In terms of phantasmagoria, Ngorongoro Crater Lodge somehow manages to outdo the Crater itself. Run by CC Africa, the Crater Lodge, in my opinion, is completely over the top – and I don’t mean that in a good way. There is a telephone in every room; serviced laundry is brought back to the room accompanied by a long-stemmed rose; and while you are at supper, unbeknownst to you, the staff draws you a rose pedal-sprinkled hot bath – even though you may have had the intention of just taking a shower. I wonder if CC Africa (“CC” by the way, ironically, stands for “Conservation Corp”) knows about the power rationing going on in much of Tanzania. A vast majority of power generation in Tanzania is hydroelectric. The recent drought and mismanagement have led to a shortage of electricity, and even significant towns such as Arusha are experiencing scheduled blackouts. I know there is rarely a water problem at the Crater, and the water from the Crater probably doesn’t end up in a hydroelectric power plant, but the nightly bath water thing seems out of place, at least, at this particular time.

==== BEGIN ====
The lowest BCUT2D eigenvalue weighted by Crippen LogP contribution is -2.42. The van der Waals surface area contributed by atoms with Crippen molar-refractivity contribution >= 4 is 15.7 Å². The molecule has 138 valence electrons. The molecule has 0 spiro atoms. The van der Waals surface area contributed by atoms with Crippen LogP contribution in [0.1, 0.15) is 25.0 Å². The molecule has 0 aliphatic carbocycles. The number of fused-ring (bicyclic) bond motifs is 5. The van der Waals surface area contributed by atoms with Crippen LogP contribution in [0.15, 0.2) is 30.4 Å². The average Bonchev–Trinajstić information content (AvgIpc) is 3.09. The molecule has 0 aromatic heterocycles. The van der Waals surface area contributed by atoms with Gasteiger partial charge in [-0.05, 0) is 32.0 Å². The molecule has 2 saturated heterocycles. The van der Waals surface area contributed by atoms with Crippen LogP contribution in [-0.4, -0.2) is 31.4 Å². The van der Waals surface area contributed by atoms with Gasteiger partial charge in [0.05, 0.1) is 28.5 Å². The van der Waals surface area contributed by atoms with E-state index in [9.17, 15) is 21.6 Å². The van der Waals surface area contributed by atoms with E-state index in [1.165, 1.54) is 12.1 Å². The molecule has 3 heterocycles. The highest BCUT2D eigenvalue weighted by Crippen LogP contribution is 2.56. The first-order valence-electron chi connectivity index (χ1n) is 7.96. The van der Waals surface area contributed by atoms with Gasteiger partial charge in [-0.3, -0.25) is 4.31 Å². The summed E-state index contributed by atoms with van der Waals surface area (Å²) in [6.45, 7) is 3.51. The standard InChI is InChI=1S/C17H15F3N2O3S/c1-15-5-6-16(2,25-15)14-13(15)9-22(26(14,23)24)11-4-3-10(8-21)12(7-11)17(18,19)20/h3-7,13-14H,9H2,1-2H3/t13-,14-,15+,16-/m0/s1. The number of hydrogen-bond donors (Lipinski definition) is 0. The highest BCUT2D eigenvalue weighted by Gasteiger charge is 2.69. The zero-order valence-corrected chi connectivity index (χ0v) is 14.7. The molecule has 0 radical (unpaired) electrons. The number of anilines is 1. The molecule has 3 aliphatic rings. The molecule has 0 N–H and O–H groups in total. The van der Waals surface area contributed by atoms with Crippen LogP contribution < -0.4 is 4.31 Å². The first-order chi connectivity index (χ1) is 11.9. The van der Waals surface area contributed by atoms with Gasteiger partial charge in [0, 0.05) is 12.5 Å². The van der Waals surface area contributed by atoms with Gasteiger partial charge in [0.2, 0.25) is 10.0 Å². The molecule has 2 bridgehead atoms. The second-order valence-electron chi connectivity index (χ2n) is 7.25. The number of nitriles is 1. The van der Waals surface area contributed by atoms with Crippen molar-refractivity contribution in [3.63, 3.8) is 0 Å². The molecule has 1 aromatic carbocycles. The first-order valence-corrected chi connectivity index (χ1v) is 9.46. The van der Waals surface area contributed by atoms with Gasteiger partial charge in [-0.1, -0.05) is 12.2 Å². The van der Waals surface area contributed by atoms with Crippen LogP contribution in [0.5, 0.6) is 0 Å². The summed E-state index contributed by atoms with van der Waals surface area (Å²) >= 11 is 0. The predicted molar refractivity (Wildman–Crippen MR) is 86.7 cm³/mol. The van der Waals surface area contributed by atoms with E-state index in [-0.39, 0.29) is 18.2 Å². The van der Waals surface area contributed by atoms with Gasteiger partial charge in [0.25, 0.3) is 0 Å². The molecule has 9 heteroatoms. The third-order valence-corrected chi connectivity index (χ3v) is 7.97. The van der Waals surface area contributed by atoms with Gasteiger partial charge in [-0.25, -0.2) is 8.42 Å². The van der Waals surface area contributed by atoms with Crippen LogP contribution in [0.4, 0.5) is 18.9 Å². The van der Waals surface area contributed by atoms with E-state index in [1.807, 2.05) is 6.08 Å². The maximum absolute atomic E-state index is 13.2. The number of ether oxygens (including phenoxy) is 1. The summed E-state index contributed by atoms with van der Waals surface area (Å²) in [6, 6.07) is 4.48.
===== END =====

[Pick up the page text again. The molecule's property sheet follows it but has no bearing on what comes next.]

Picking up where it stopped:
The second day (a full day game drive) at Ngorongoro was, of course, spectacular. Lions and black rhinos are always special. But at the end of the day, as I sipped Moet & Chandon Champagne in the highly ornate dining room, I knew I wasn’t coming back. That’s just me though. Many of the local guides feel the same way I do, but they all agree that Ngorongoro should be seen at least once. It is akin to a serious recreational golfer paying $500 to play Pebble Beach once to see what it’s all about.

Next up: Western Corridor, Serengeti National Park
safaridude is offline  
Oct 9th, 2006, 02:19 PM